Thomas Jefferson Papers

An Interlude at Dolly’s Chop House, [21 March?] 1786

An Interlude at Dolly’s Chop House

½ past 2——Dolly’s

One among our many follies

Was calling in for steaks at Dolly’s

Whereby we’ve lost—and feel like Sinners

That we have miss’d much better dinners

Nor do we think that us ’tis hard on

Most humbly thus to beg your pardon

And promise that another time

We’ll give our reason not our rhime

So we’ve agreed—our Nem: Con: Vote is

That we thus jointly1 give you notice

For as our rule is to be clever

We hold it better late than never

MS unavailable. Text and reproduction of signatures from Magazine of American History with Notes and Queries, iii (1879), 44–5, where, under the title “A Diplomatic Round Robin,” the circumstances of the writing of this extempore verse are given as follows: “This amusing trifle, signed by men whom we are taught to revere as grave and reverend seniors, is in the possession of Charles Bruff, of Brooklyn, to whom we are indebted for its reproduction.—Mr. Jefferson, then our minister to France, had been a short time before called by a private letter of Mr. Adams, then our minister at London, to consult upon the terms of treaties with Portugal and Algiers. This letter was carried by Mr. Smith, then Adams’ Secretary of Legation, and later the husband of his only daughter. Jefferson returned with him to London, where they met Richard Peters, well known in revolutionary history as Secretary to the Board of War, later as Judge of the U.S. Court in Pennsylvania, and celebrated for his dry wit and humor.—It seems that these convivial spirits had engaged to dine with Mr. Adams on the evening of Saturday, the 25th of March, but were led astray by the attractions of Dolly’s chop-house, long famous for its good cheer. There, at half past two o’clock on Sunday morning, the rhyme … was written. It is supposed to be in the handwriting of Col. Smith, but to have been dictated by Mr. Peters. It is addressed to ‘His Excellency John Adams, &c., &c., corner Brooks Street, Grosvenor Square.’—It is amusing to read in the diary of John Adams that he dined with Richard Peters and a distinguished company at the table of the Bishop of St. Asaph’s that same Sunday evening. The names of Jefferson and Smith do not appear in the list of the guests. We notice their absence without comment. The reader may draw his own conclusions.—Editor.” The MS is in Smith’s hand, and is signed by the three men. But the evidence for the conclusion that they “had engaged to dine with Mr. Adams” seems to rest only on the inference drawn from the doggerel itself. So, too, with the inference that this engagement was for “Saturday the 25th of March” and that the piece was written in early morning instead of early afternoon. These inferences cannot be verified, and at least one of them seems to be invalidated by the sole reference made to Dolly’s Chop House in TJ’s Account Book during his London stay: on 21 Mch. he “paid dinner at Dolly’s 6/.” Thus it was evidently on Tuesday, 21 Mch., the day he paid a shilling “for seeing the learned pig,” that TJ and his companions dined at Dolly’s. If this is correct, then the inference about TJ’s absence from the list of guests at the home of Jonathan Shipley, Bishop of St. Asaph, friend of Franklin and of the American cause, on Sunday evening, 26 Mch.—an inference unwarranted in any case—falls of course (see Adams, Works, ed. C. F. Adams, iii, 393, where the dinner guests are named; others, unidentified, came in after dinner “according to the fashion in this country”). In view of TJ’s meticulous accuracy in recording all expenditures, the presence of an entry for dinner at Dolly’s on the 21st and the absence of an entry for dinner anywhere on the 25th may be regarded as conclusive as to the date. Some of the entries in the Account Book for London dinners may place the six shillings paid at Dolly’s on the 21st in proper perspective: 22 Mch.: “paid … dinner &c. [at Windsor] 11/”; 24 Mch.; “paid for dinner 3/”; 27 Mch.: “paid for dinner at London tavern 14/6”; 20 Apr.: “dinner 10/6.” These constitute all of the entries for dinners in London; those recorded on the tour of English gardens early in April are not included. During his stay, TJ dined often with the Adamses, and was invited to other homes as well. The following entries in Adams’ diary are of interest: “[Mch.] 29. Wednesday. Dined at Mr. Blake’s. Mr. Middleton and wife, Mr. Alexander and Mrs. Williams, Mr. Jefferson, Colonel Smith, and my family. 30. Thursday. … Dined at Mr. Paradise’s. Count Woronzow and his gentleman and chaplain, M. Soderini, the Venetian minister, Mr. Jefferson, Dr. Bancroft, Colonel Smith, and my family. … [Apr.] 15. Saturday. Dined with Mr. Brand Hollis, in Chesterfield Street. … Our company were Price, Kippis, Bridgen, Romilly, and another, besides Jefferson, Smith, and myself.—18. Tuesday. Yesterday, dined here Mr. Jefferson, Sir John Sinclair, Mr. Heard, Garter King at Arms, Doctor Price, Mr. Brand Hollis, Mr. Henry Lloyd of Boston, Mr. Jenings, Mr. Bridgen, Mr. Vaughan, Mr. Murray, Colonel Smith” (Adams, Works, ed. C. F. Adams, iii, 393–6; for an excellent account of one of the ardent friends of America who was host to TJ in London, see Caroline Robbins, “Thomas Brand Hollis, 1719–1804: English Admirer of Franklin and Intimate of John Adams,” Am. Phi. Soc., Procs., Vol. 97 [1953], p. 239–47).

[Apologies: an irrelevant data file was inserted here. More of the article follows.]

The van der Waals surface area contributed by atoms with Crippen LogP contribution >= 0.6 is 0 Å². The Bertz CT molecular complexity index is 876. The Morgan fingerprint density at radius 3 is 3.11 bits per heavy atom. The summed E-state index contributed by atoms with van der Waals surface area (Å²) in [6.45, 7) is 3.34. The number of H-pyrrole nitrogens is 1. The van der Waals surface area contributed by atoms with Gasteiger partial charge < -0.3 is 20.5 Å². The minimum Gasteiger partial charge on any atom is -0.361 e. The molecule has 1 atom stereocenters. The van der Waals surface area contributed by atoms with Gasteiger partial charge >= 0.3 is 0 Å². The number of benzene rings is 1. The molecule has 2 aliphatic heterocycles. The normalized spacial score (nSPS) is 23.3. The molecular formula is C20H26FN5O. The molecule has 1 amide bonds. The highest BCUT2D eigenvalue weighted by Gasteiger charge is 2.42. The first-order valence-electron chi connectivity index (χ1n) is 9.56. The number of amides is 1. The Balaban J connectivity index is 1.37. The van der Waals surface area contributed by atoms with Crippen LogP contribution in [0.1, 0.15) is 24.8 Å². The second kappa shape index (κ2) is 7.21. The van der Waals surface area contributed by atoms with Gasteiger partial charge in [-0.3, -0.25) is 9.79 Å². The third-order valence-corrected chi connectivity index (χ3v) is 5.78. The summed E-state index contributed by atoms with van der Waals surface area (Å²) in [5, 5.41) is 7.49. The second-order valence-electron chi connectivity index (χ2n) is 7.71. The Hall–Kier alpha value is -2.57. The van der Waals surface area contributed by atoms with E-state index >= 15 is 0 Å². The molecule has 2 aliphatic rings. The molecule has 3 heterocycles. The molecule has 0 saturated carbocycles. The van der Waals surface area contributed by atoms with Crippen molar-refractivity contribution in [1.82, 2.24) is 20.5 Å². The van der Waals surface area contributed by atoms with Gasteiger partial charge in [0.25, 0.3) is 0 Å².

1This word interlined in substitution for “early,” deleted.

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